I think $10 is probably fair for the federal wage. $15 is probably too high for many areas. But I do know from having family members that work in restaurants, that few make that at all. Many only make $2 an hour and make the rest in tips. We have a high brow steakhouse nearby and last year they announced they would begin paying servers a full wage of $12 an hour. A year later, the servers were upset since many customers then stopped tipping. I think a lot of this is relative. If one lives in downtown Seattle, LA, NYC etc and they eat out, people generally tip well and expect pay is decent. But in some areas, you dont see that. Tipping drops off and you hear a lot of "I only make $15 an hour as a machinist, why should they make that?" So thats problematic.
 
Likes: 1 person
Sep 2013
44,420
35,458
On a hill
#4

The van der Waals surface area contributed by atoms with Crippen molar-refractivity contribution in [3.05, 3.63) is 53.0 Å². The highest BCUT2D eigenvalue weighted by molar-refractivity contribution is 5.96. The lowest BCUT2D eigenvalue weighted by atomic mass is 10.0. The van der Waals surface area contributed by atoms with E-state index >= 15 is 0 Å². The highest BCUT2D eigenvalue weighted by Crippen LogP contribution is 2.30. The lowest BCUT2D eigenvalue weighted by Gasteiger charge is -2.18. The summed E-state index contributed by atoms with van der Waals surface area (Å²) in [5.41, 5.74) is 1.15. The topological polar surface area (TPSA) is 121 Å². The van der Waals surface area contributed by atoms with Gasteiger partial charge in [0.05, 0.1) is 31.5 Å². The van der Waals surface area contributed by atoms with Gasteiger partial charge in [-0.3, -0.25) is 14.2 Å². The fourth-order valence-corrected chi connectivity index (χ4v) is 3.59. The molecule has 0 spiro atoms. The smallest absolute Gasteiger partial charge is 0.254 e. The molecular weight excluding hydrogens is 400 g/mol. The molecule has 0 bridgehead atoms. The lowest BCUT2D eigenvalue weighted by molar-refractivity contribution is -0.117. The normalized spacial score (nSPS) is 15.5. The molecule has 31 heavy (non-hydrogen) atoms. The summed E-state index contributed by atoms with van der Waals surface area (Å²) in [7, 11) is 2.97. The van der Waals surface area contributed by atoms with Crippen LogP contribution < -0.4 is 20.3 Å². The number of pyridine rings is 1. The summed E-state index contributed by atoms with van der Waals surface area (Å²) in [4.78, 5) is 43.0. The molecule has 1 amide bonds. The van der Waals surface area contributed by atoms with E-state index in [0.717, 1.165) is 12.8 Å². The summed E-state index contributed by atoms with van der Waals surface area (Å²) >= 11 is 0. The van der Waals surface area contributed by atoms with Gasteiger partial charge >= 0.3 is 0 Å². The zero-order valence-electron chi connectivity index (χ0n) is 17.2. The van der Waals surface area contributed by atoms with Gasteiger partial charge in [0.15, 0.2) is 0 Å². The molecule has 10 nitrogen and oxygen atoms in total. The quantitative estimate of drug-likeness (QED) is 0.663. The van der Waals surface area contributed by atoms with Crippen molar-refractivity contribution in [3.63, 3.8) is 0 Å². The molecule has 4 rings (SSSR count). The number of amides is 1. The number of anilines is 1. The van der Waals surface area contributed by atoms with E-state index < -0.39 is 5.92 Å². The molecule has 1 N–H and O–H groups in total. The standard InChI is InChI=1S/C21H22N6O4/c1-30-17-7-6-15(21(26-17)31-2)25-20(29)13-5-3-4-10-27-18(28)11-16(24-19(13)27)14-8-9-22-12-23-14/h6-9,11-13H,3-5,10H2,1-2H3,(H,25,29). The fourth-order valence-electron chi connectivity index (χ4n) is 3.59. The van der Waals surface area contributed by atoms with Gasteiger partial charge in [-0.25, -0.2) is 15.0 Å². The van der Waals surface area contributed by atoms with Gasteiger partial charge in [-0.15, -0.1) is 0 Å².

I think $10 is probably fair for the federal wage. $15 is probably too high for many areas. But I do know from having family members that work in restaurants, that few make that at all. Many only make $2 an hour and make the rest in tips. We have a high brow steakhouse nearby and last year they announced they would begin paying servers a full wage of $12 an hour. A year later, the servers were upset since many customers then stopped tipping. I think a lot of this is relative. If one lives in downtown Seattle, LA, NYC etc and they eat out, people generally tip well and expect pay is decent. But in some areas, you dont see that. Tipping drops off and you hear a lot of "I only make $15 an hour as a machinist, why should they make that?" So thats problematic.